Internet Shakespeare Editions

Author: William Shakespeare
Editor: Janelle Jenstad
Not Peer Reviewed

The Merchant of Venice (Quarto 1, 1600)


The comicall Historie of
910For she is wise, if I can iudge of her,
and faire she is, if that mine eyes be true,
and true she is, as she hath proou'd herselfe:
And therefore like herselfe, wise, faire, and true,
shall she be placed in my constant soule.
Enter Iessica.
915What, art thou come, on gentleman, away,
our masking mates by this time for vs stay.
Exit.
Enter Anthonio.
An. VVhose there?
Gra. Signior Anthonio?
920Anth. Fie, fie Gratiano, where are all the rest?
Tis nine a clocke, our friends all stay for you,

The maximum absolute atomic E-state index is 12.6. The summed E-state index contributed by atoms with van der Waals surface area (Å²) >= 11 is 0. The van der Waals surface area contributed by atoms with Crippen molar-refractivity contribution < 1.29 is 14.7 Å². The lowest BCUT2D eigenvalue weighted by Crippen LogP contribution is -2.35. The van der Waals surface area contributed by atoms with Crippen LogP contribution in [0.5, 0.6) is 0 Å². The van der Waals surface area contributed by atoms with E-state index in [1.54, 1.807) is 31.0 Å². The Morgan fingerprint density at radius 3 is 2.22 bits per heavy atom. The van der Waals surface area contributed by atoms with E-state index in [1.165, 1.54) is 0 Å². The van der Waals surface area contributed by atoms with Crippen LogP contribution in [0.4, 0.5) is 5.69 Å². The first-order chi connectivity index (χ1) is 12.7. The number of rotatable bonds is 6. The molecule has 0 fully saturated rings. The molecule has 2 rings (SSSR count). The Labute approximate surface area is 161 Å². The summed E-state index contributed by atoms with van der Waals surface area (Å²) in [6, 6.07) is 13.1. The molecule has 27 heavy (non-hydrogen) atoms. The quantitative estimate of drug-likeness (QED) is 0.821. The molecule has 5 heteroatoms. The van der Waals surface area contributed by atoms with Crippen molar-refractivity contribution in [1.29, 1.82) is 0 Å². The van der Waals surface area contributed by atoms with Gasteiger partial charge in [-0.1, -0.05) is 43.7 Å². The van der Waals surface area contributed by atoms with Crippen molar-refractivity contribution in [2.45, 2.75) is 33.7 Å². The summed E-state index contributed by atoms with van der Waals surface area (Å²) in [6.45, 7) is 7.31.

No maske to night, the wind is come about
Bassanio presently will goe abord,
I haue sent twentie out to seeke for you.
925Gra. I am glad ont, I desire no more delight
then to be vndersaile, and gone to night.
Exeunt.
Enter Portia with Morrocho and both
theyr traines.
Por. Goe, draw aside the curtaines and discouer
930the seuerall caskets to this noble Prince:
Now make your choyse.
Mor. This first of gold, who this inscription beares,
Who chooseth me, shall gaine what many men desire.
The second siluer, which this promise carries,
935Who chooseth me, shall get as much as he deserues.
This third, dull lead, with warning all as blunt,
Who chooseth me, must giue and hazard all he hath.
How shall I know if I doe choose the right?
Por. The one of them containes my picture Prince,
940if you choose that, then I am yours withall.
Mor. Some God direct my iudgement, let me see,
I will suruay th'inscriptions, back againe,
What saies this leaden casket?
Who chooseth me, must giue and hazard all he hath,
945Must giue, for what? for lead, hazard for lead?
This casket threatens men that hazard all
doe